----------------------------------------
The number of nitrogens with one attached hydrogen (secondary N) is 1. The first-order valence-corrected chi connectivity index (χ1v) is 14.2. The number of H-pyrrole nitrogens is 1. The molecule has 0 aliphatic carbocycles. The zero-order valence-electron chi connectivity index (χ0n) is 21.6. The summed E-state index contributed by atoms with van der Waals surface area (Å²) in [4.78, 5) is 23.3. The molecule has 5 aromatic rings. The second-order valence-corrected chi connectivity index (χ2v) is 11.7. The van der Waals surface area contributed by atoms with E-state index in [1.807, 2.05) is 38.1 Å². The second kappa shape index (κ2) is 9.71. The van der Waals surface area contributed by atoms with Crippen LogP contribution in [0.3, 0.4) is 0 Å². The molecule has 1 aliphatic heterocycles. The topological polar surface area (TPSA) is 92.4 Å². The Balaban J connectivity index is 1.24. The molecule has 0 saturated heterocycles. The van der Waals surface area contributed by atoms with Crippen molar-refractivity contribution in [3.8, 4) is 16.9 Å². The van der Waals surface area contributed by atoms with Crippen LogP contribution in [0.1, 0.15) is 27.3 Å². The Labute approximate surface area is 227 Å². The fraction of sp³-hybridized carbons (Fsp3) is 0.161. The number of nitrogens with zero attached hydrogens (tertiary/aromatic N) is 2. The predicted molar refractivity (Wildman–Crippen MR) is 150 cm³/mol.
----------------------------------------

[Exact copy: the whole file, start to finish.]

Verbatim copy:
The number of nitrogens with one attached hydrogen (secondary N) is 1. The first-order valence-corrected chi connectivity index (χ1v) is 14.2. The number of H-pyrrole nitrogens is 1. The molecule has 0 aliphatic carbocycles. The zero-order valence-electron chi connectivity index (χ0n) is 21.6. The summed E-state index contributed by atoms with van der Waals surface area (Å²) in [4.78, 5) is 23.3. The molecule has 5 aromatic rings. The second-order valence-corrected chi connectivity index (χ2v) is 11.7. The van der Waals surface area contributed by atoms with E-state index in [1.807, 2.05) is 38.1 Å². The second kappa shape index (κ2) is 9.71. The van der Waals surface area contributed by atoms with Crippen LogP contribution in [0.3, 0.4) is 0 Å². The molecule has 1 aliphatic heterocycles. The topological polar surface area (TPSA) is 92.4 Å². The Balaban J connectivity index is 1.24. The molecule has 0 saturated heterocycles. The van der Waals surface area contributed by atoms with Crippen molar-refractivity contribution in [3.8, 4) is 16.9 Å². The van der Waals surface area contributed by atoms with Crippen LogP contribution in [0.1, 0.15) is 27.3 Å². The Labute approximate surface area is 227 Å². The fraction of sp³-hybridized carbons (Fsp3) is 0.161. The number of nitrogens with zero attached hydrogens (tertiary/aromatic N) is 2. The predicted molar refractivity (Wildman–Crippen MR) is 150 cm³/mol.